2. That future national funding decisions are made quickly and that the current level of funding is at the very least maintained.


3. The data collection requirements from Hubs are revised to ensure they are fit for purpose.


4. That governance arrangements of Music Education Hubs are more closely scrutinised to ensure greater accountability and transparency.

Read the full report here

Michael Gove under fire for funding policy

4 February 2014

Michael Gove has made a speech in which he expressed wishes for state schools to be ‘indistinguishable’ from fee-paying schools.


Delivering a keynote speech at the London Academy of Excellence, Michael Gove said he wanted the country's schools to be among the best in the world and that the ‘Berlin Wall’ between state and private schools must be torn down.   He also said teachers should be willing to use disciplinary measures such as detentions, line-writing and litter-picking to combat poor behaviour.   Hailing the achievements of academies and free schools, which are already able to run longer school days, Mr Gove said he would be providing resources to allow all state schools to extend the day to 10 hours. The extra time would make room for extra-curricular activities such as music.


Gove has come up against criticism for failing fully to address the issue of funding for such an ambitious policy. Average funding for a state school pupil is currently less than half that of the private sector.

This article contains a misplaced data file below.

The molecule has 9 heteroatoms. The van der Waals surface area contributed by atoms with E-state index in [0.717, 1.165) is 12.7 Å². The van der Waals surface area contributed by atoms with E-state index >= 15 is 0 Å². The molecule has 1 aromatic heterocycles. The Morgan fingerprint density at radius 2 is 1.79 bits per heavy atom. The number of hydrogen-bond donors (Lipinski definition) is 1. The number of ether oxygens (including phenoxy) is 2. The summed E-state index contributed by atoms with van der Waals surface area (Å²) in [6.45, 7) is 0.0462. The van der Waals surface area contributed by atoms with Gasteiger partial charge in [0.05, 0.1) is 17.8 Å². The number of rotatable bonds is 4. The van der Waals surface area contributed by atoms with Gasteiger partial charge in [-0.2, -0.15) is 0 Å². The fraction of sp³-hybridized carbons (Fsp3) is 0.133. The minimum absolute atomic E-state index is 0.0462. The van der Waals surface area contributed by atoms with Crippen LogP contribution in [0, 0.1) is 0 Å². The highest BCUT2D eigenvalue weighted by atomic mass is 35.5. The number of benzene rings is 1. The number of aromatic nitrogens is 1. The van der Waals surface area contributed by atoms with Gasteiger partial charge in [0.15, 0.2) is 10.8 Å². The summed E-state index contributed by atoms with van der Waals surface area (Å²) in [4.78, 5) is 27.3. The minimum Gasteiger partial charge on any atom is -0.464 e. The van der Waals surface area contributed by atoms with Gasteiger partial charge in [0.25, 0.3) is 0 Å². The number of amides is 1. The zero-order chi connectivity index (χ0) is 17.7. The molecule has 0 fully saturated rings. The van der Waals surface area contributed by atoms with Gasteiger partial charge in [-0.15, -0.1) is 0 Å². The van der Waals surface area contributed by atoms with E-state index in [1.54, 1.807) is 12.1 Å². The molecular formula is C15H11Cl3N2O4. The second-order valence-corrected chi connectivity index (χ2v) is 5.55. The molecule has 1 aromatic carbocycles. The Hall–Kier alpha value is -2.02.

Mary Bousted of the Association of Teachers and Lecturers said: ‘Teachers are already desperately overworked. They work the most unpaid overtime of all the professions and they can’t work harder. If this is going to happen, there needs to be significant extra funding.’


Gove has also come up against criticism for funding free schools by cutting funding for sixth form colleges. There is concern that funds will be further diverted from sixth forms to make way for plans to overhaul secondary education.


Research by the Sixth Form Colleges Association (SFCA) claims that the Government is spending more than £39,616 for every student at the free schools, compared to £4,000 on those at sixth-form colleges. SFCA claims that its analysis shows that budgets were slashed by 10 per cent three years ago, 6 per cent in 2012 and a further 1.2 per cent in 2013. The cuts stem from the fact the Government's pledge to maintain funding for education only covers the years of compulsory education from the ages of five to 16.